Aerial Predator Control Works Best
to Keep Game Populations High
Letters to the Editor / Anchorage Daily News / December 8, 2003
Thirty years of personal observation have shown me the devastating results of deferred predator control in game management Unit 13. Once plentiful game populations have been decimated to a point near extinction. As affected user groups came to feel the pain of drastically reduced adult game populations, it became obvious that calves were not surviving to adulthood and something other than man was responsible. Evidence rules out weather, disease and starvation. Man does not kill the young of a game species, but wolves do. Unit 13 is overrun with them.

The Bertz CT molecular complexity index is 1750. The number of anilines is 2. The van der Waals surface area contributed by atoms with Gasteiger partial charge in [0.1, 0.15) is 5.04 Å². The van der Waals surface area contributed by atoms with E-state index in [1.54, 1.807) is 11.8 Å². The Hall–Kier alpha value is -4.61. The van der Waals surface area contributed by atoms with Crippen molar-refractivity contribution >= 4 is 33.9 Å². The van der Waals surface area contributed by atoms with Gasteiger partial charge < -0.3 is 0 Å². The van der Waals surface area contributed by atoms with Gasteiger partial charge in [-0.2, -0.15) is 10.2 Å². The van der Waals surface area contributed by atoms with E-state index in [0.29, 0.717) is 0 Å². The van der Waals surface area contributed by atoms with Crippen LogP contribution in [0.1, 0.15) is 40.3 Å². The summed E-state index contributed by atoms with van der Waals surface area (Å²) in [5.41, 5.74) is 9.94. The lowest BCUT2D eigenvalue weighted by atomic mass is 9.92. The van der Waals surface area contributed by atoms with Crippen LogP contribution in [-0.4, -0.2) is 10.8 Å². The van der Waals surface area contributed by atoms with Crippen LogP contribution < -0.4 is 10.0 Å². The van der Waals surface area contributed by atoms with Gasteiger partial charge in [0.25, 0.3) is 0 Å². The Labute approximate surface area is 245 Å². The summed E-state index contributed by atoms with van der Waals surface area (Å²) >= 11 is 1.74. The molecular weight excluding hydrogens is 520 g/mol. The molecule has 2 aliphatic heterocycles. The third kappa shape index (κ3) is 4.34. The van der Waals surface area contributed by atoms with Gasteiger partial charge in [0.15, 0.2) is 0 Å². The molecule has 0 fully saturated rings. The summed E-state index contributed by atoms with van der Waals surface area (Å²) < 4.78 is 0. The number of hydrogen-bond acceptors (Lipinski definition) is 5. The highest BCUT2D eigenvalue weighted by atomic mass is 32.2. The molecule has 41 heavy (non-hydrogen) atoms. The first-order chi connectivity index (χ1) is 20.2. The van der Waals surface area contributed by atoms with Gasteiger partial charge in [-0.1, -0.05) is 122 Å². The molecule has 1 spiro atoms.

By the cessation of airborne predator control (the only effective type), we have relegated the predator/prey cycle to an extreme pattern of alternating highs and lows, each lasting potentially for generations. This preventable tragedy harms all people dependent on the resource as well as the animals, both predator and prey.
The current Alaska Board of Game, backed by Gov. Murkowski, is striving to restore balance to the predator/prey ratio through professionally managed aerial wolf control. They are trying to undo the harm done by recent state administrations that caved in to political pressure from arguably well-intentioned but overzealous wolf proponents. I would like to thank them for their efforts and urge them to stay the course. Let science and sustained yield guide their actions rather than uninformed emotional hyperbole.
-- Timothy Shine /
Wolf Song of Alaska, P.O. Box 671670, Chugiak, Alaska 99567-1670